This news release contains historic drill results that were copied from public reports written by major companies Teck Resources Ltd and Cominco Ltd. Fireweed believes these data to be reliable but no qualified person has carried out sufficient verification work. Fireweed considers these historical data to be relevant in guiding planning of work programs and evaluating the potential of the Boundary Zone and is including these data in this news release for information purposes only.

NI43-101 Qualified Persons Statement
Technical information in this news release regarding XRF has been reviewed and approved by Preetham Nayak, P.Eng, of Sacré-Davey Engineering, an independent consultant to Fireweed Zinc and a ‘Qualified Person’ as defined under Canadian National Instrument 43?101. Other technical information in this news release (not related to XRF work) has been reviewed and approved by Gilles Dessureau, P.Geo, Vice President, Exploration and a ‘Qualified Person’ as defined under Canadian National Instrument 43?101.
Amendment to MAC Claims Option Agreement
The Company has signed an amendment to the option agreement on the MAC claims at Macmillan Pass. The amendment reduces the cash payment and issues shares for the balance of the option payment due July 24, 2019. The option payment is changed from $95,000 to $50,000 plus 95,000 shares. In all other respects, the option agreement remains unchanged. This amendment is subject to TSX Venture Exchange approval.
About Fireweed Zinc Ltd. (TSXV: FWZ): Fireweed Zinc is a public mineral exploration company focused on zinc and managed by a veteran team of mining industry professionals. The Company is advancing its district-scale 544 km2 Macmillan Pass Project in Yukon, Canada, which is host to the 100% owned Tom and Jason zinc-lead-silver deposits with current Mineral Resources and a PEA economic study (see Fireweed news releases dated January 10, 2018, and May 23, 2018, respectively, and reports filed on for details) as well as the Boundary Zone and End Zone which have significant zinc-lead-silver mineralization drilled but not yet classified as mineral resources. The project also includes option agreements on large blocks of adjacent claims (MAC, MC, MP, Jerry, BR and NS) which cover exploration targets in the district where previous and recent work identified zinc, lead and silver prospects, and geophysical and geochemical anomalies in prospective host geology.
Additional information about Fireweed Zinc and its Macmillan Pass Zinc Project can be found on the Company’s website at and at


Brandon Macdonald
CEO & Director
Neither the TSX Venture Exchange nor its Regulation Services Provider (as that term is defined in the policies of the TSX Venture Exchange) accepts responsibility for the adequacy or accuracy of this release.

Cautionary Statements
This news release may contain “forward-looking” statements and information relating to the Company and the Macmillan Pass Project that are based on the beliefs of Company management, as well as assumptions made by and information currently available to Company management. Such statements reflect the current risks, uncertainties and assumptions related to certain factors including but not limited to, without limitations, exploration and development risks, expenditure and financing requirements, general economic conditions, changes in financial markets, the ability to properly and efficiently staff the Company’s operations, the sufficiency of working capital and funding for continued operations, title matters, First Nations relations, operating hazards, political and economic factors, competitive factors, metal prices, relationships with vendors and strategic partners, governmental regulations and oversight, permitting, seasonality and weather, technological change, industry practices, and one-time events. Additional risks are set out in the Company’s prospectus dated May 9, 2017, and filed under the Company’s profile on SEDAR at  Should any one or more risks or uncertainties materialize or change, or should any underlying assumptions prove incorrect, actual results and forward-looking statements may vary materially from those described herein. The Company does not undertake to update forward?looking statements or forward?looking information, except as required by law.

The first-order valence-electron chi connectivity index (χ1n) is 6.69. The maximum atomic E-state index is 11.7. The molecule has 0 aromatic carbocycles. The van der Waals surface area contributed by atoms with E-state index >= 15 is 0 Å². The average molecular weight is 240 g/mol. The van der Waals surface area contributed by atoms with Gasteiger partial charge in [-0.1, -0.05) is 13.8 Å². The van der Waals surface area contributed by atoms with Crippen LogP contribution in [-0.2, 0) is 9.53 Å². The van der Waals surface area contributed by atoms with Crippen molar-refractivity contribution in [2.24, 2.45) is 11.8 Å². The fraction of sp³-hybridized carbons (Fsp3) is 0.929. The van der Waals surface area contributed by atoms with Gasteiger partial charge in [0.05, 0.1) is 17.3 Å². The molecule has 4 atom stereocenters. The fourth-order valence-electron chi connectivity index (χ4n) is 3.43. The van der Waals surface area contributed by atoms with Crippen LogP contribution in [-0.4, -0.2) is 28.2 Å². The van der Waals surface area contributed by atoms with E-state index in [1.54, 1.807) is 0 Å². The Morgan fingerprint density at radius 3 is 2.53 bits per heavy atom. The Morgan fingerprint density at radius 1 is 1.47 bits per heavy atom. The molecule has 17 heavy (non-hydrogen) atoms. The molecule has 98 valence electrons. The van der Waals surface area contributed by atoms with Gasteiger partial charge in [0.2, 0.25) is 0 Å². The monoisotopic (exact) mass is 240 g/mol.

1. References for commercial XRF ore sorting operations:

Figure 1

Figure 2

Figure 3

Table 1: Boundary Zone Historic Drill Intersection Highlights

Hole ID (dip, azimuth) From (m) To (m) Interval (m) % Zn % Pb
(-45, 210)
  88.9 97.0 8.1 3.7  
  107.9 118.4 10.5 3.4  
  121.5 133 11.5 5.1  
including 129.2 130.7 1.5 13.9  
  161.4 170.2 8.8 6.0  
  206.4 209.1 2.7 8.0  
(-46, 210)
  100.4 106.2 5.8 3.0  
  119.7 122.2 2.5 3.2  
  201.2 212.8 11.6 4.4  
  244.9 247.9 3.0 4.7  
(-47, 214)
  79.8 80.3 4.5 3.2  
  131.8 137.8 6.0 4.4  
  183.1 186.8 3.7 3.8  
(-45, 210)
  110.0 122.0 12.0 3.3  
  143.0 147.5 4.5 5.8  
  304.0 312.8 8.8 3.6 0.2
(-45, 210)
  268.0 279.4 11.5 3.5  
  290.0 301.0 11.0 4.1  
including 294.5 301.0 6.5 5.9  
(-45, 210)
  99.5 355.0 255.5 2.5 0.3
including 110.0 234.5 124.5 3.4 0.2
including 132.5 143.0 10.5 9.9  
including 191.5 210.0 18.5 6.9  
including 197.0 201.5 4.5 16.4  
including 222.0 234.5 12.5 2.8 1.8
including 294.0 323.5 29.5 3.5 0.5
including 317.0 323.5 6.5 8.2 0.7
(-45, 210)
  248.0 533.8 285.0 2.3 0.2
including 248.0 251.7 3.7 4.2  
including 264.0 268.0 4.0 5.4  
including 272.5 283.0 10.5 7.0  
including 275.5 280.0 4.5 11.1  
including 313.5 321.3 7.8 6.2  
including 316.8 320.3 3.5 10.2  
including 366.5 370.6 4.1 20.7 0.4
including 440.0 444.5 4.5 3.3 0.4
including 505.9 533.8 27.9 3.7 0.9
including 505.9 510.7 4.8 7.0 1.2
including 526.8 533.8 7.0 3.8 1.8
(-50, 210)
  84.5 148.2 63.7 2.0  
including 95.0 108.0 13 3.8  
including 137.7 140.7 3.0 5.7  
including 147.8 148.2 0.4 19.6  
  221.0 222.8 1.8 28.3  
  227.8 229.6 0.8 12.3  
  252.3 254.8 2.5 28.3 0.4
  267.8 268.3 0.5 6.7 2.9
(-50, 210)
  130.6 139.9 9.3 10.7 0.9
including 131.7 138.4 5.9 15.3 1.2
(-50, 210)
  101.0 185.5 84.5 2.8 0.2
including 141.5 165.0 23.5 3.3  
including 175.5 185.5 10.0 5.4 1.5
  199.0 215.0 16.0 1.5 0.5
including 207.5 215.0 7.0 4.0 3.1
  261.0 268.5 7.5 4.7 0.3
(-60, 210)
  96.0 125.5 29.5 3.2  
including 113.5 121.0 7.5 7.1  
  202.5 218.5 16.0 3.8  
including 209.5 217.0 7.5 7.0  
(-55, 210)
  50.5 178.0 127.5 1.8 0.1
including 134.0 178.0 44.0 2.3 0.1
(-55, 150)
  96.0 100.5 4.5 1.9  
  117.0 395.0 278.0 2.0  
including 117.0 124.5 7.5 9.2  
including 147.5 152.0 4.5 10.6  
including 189.5 195.5 6.0 15.4  
including 279.0

Figure 4